Fire It Up (Electricity)
An engine’s DC electrical system is another common point of issue, but usually the least threatening. That is, if the electrical system shuts down the engine won’t overheat; it just won’t start or run. On the other hand, if it won’t start and you’re stuck adrift or at anchor 100 miles from the nearest port, that’s kind of a big deal.
“Loose or dirty connections are a huge problem in DC systems,” Berlin says, “but nobody ever checks them either.”
The cable from the battery to the starter motor is critical, so check those connections first. Also check the wires to the oil pressure switch, the cooling water temperature switch and the battery switch. ...Any wire involved in monitoring the engine needs to be monitored by you.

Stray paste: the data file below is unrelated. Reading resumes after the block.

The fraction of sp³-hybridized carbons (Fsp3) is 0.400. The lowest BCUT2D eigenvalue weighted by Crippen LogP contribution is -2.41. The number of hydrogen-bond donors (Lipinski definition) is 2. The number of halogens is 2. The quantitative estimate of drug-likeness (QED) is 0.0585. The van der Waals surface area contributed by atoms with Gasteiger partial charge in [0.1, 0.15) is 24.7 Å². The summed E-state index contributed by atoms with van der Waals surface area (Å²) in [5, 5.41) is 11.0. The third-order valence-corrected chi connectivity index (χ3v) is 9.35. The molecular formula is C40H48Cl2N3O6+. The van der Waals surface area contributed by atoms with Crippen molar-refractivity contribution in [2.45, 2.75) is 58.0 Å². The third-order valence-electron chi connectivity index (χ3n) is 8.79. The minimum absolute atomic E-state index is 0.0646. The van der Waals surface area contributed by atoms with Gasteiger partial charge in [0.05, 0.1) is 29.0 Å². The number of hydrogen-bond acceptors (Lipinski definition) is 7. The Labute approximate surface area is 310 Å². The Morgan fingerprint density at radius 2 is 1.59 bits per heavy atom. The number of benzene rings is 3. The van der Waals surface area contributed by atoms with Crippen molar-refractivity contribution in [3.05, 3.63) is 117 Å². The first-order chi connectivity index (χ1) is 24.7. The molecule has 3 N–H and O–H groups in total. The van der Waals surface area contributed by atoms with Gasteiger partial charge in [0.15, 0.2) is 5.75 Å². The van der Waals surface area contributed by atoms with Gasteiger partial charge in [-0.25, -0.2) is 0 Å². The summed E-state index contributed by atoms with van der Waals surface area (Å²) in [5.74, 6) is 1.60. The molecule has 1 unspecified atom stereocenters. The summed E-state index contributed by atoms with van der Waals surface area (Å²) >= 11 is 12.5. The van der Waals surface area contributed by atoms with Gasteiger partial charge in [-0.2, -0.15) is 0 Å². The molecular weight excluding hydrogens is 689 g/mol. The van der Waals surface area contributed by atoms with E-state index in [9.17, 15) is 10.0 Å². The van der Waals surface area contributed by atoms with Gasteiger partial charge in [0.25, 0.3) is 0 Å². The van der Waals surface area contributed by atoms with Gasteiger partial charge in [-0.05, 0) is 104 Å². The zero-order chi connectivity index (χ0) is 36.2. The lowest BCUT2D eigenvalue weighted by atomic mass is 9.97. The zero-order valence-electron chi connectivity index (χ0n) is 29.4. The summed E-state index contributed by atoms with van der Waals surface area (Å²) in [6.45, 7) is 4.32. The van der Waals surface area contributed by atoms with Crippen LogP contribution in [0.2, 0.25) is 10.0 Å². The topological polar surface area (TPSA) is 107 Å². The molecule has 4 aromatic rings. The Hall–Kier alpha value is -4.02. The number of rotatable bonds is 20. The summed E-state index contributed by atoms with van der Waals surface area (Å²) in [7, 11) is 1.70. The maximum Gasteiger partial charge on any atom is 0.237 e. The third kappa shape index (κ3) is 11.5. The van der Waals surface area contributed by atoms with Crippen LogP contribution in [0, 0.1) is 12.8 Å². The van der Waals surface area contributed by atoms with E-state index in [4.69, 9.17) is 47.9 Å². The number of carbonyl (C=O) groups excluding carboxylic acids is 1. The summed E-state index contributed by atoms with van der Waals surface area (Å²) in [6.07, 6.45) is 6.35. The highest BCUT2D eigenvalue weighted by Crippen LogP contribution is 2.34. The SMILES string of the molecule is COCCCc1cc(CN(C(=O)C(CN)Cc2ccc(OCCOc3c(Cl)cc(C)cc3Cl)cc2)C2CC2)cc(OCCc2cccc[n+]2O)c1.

Fuses are also culprits. Also check the starter motor for a bad solenoid or a bad Bendix drive.
Berlin points to the alternator as another source of concern. “A guy called because his batteries weren’t charging,” Berlin says. “And it turned out his alternator had worked loose from his engine.”
Check that the bolts holding the alternator in place are properly torqued. Equally important, check that the belts are both the right size and type for your engine and also that they are tightened. This goes for all the belts on the engine, which can cause the engine to overheat if they’re too loose. When changing belts, a simple belt-tension jack ($20, mscdirect.com) set between the pulleys can make sure they’re tight.